“We are at a critical moment in global energy supply and in particular, an energy balance that’s shifting away from coal, to a moment where we are going to have a base load shift to something greener, something different, something that we’ve had for years but haven’t utilized,” explains Milewski.

Welcome to the Second Atomic Era

As governments and consumers transition away from fossil fuels, the globe is facing a critical juncture in global energy supply. Renewables are part of the solution, but without nuclear power, there is no way to get net zero. And uranium is required for nuclear energy.

The video explores some of the key factors that have contributed to the uranium surge, such as energy security, small modular reactors (SMRs), and rising uranium demand vs tight supply.

Ross McElroy, CEO of Fission Uranium, says the reason there’s so few advanced uranium projects is because the industry spent almost a decade in a real slump. Right from the early part of 2011 until the fall of 2020, the price of the commodity was very low, much lower than the cost needed to spur on new development.

Fission Uranium Corp is one of the few uranium developers with an advanced uranium play. It that owns the PLS project in Canada’s Athabasca Basin, which comprises a proproposed high-grade uranium mine and mill and has the potential to become one of the lowest operational cost uranium producers in the world.

Phil Williams, President and CEO of Consolidated Uranium says the reason there are so few advanced projects is that it takes time to build a uranium mine. Therefore, miners will be unable to bring new streams of production online as quickly as demand requires. This will have a major impact on the ability of the supply side to meet the demand forecast, potentially leading to drastically higher prices.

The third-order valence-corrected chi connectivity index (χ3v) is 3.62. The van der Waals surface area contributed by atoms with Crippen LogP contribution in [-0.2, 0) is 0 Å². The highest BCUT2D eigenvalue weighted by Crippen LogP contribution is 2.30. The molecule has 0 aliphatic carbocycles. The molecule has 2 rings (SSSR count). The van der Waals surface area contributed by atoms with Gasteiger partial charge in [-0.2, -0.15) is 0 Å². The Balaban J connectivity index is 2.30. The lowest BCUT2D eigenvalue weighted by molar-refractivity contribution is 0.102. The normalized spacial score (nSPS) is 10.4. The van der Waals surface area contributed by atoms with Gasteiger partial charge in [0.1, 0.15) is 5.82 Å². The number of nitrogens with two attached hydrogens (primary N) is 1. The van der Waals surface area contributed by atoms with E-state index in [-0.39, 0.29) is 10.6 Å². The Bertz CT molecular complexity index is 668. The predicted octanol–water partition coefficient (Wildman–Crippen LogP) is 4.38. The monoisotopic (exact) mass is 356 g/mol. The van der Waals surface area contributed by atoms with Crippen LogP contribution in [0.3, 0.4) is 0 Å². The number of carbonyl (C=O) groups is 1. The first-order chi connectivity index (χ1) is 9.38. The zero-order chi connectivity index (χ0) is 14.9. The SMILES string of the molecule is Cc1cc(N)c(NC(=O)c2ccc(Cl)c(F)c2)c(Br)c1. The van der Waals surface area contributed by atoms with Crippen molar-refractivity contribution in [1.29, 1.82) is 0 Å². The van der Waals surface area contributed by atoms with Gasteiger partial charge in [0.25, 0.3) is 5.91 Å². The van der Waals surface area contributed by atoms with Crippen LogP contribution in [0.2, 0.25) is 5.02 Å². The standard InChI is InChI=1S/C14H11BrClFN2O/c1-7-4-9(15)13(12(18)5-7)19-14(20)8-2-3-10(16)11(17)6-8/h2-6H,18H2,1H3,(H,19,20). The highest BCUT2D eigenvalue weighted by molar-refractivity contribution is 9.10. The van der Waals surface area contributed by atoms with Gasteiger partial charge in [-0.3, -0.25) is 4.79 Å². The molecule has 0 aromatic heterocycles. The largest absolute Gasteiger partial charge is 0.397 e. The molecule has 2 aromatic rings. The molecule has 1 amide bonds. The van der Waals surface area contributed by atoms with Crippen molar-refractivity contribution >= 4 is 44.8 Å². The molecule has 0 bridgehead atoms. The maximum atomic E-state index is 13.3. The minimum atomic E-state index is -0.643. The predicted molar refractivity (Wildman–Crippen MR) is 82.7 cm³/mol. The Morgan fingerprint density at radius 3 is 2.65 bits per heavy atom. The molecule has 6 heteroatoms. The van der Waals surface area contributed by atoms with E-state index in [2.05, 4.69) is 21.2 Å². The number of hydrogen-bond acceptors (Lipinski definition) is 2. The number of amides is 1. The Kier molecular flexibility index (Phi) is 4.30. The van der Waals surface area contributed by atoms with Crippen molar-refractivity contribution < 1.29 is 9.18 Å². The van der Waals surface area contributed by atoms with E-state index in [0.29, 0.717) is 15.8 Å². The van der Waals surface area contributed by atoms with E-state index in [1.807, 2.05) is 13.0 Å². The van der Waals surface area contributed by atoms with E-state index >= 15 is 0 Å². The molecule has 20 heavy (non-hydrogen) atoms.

Consolidated Uranium Inc is a near-term uranium producer in Utah and Colorado with licensed, past-producing conventional uranium and vanadium mines. 

Rising uranium prices have given rise to a slew of new uranium companies, including ETFs, explorers, developers, and near-term producers. With consensus pointing to long-term growth, a fresh wave of investment is gathering.

According to The Oregon Group, the big net increase in worldwide nuclear reactors that use uranium as fuel will benefit the uranium market.

“I think the uranium market is in the best position it’s ever been in right now” commented Phil Williams, President and CEO of Consolidated Uranium.

“This is really a moment where technology has advanced, where practice around mining advanced, and there’s a real opportunity here to shift away from carbon intensive energy production to something much cleaner and safer,” added Milewski.

Looking for more information on the uranium industry? Watch The Oregon Group’s video here: The Nuclear Renaissance or read the uranium report here: The Start of the Uranium Bull Market and the Coming of the Second Atomic Age.

Featured Image Depositphotos @ Andreus